Oral piercings are a trend that ebbs and flows, but if you’re a fan of expressing yourself through body ornaments, do you have all of the information you need? We are the masters of our bodies. In adulthood, we make our own decisions. Still, information can help you make the smartest choices for long term health. Unfortunately, oral piercings are likely to do a great deal of damage to your dental health, which is why the Corona dentists at Riverside Dental Group prefer patients to express themselves in other ways.

Oral Jewelry and Tooth Damage

The Journal of the American Dental Association published a study focused on the non-stop contact between gum tissues, teeth, and oral jewelry. Fractures, chips, damaged tooth enamel, and gum tissue irritation are all possibilities. Receding gums and nerve damage are also seen more frequently in dental patients with lip and tongue piercings. Dr. John K. Brooks, associate professor at University of Maryland Dental School states that, “Wearing oral piercing ornaments, even over relatively short periods, may result in significant deformities to gingival tissue (gums) that might not respond satisfactorily to surgery and, in fact, may lead to tooth loss.”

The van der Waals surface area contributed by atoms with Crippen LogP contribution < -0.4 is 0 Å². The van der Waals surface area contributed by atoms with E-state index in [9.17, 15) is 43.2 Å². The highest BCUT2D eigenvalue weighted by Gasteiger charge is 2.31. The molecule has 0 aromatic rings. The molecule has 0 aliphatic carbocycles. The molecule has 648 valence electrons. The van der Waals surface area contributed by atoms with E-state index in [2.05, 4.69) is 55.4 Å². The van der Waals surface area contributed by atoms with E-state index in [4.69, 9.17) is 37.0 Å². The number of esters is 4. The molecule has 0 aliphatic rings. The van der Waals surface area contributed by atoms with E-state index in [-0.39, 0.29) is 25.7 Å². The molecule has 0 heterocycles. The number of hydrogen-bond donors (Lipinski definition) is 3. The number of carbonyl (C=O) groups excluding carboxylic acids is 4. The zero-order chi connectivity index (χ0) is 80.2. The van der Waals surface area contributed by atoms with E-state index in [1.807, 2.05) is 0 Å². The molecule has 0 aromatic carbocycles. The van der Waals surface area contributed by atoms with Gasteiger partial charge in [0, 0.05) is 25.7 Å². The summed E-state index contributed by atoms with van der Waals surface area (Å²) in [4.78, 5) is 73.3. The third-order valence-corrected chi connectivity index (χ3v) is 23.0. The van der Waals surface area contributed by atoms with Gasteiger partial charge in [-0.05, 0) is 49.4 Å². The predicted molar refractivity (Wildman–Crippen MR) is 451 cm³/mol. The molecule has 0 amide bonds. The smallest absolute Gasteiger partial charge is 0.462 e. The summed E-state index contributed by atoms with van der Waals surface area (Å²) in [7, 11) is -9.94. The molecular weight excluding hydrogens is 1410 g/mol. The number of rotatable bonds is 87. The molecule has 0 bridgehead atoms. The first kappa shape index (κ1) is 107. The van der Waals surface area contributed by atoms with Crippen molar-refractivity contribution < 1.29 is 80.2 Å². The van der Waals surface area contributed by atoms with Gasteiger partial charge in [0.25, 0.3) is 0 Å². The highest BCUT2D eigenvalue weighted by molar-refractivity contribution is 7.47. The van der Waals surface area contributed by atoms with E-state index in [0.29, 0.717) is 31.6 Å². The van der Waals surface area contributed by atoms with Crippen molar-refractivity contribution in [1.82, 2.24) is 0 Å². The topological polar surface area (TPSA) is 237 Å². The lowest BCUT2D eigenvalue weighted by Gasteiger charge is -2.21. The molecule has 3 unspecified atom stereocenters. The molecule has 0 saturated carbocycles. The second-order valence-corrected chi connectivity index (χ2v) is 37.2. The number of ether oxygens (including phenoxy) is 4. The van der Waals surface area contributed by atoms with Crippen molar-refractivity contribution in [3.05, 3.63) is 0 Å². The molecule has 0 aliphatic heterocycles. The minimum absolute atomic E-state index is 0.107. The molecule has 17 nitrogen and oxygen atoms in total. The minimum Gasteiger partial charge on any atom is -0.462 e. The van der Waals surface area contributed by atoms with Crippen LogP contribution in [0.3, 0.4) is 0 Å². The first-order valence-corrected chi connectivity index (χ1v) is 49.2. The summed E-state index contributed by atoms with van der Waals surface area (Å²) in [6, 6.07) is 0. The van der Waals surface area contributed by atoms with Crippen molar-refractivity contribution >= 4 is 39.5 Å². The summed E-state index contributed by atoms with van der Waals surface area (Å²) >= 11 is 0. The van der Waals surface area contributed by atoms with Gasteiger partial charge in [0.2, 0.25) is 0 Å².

Periodontitis Prominent from Tongue and Lip Rings

One particular study looked at five young adult volunteers who wore either lip or tongue piercings. Three of the five participants had severe gum disease (periodontitis) even at relatively young ages. Periodontitis is the leading cause of adult tooth loss. Gums and bone will separate as the condition progresses, forming periodontal pockets that are breeding grounds for infection. A 19-year-old woman in the research study had significant gum recession even though her mouth piercing was only five months old. These research results provide clear evidence that if you choose to pierce your tongue or lip, you are doing so at the risk of your dental health.

Visit your Corona Dentists

If you are adamant about oral piercings, you should make sure that you are especially diligent with your dental checkups. If you would like to schedule an appointment, contact Dental Associates of Corona at 951-273-9580.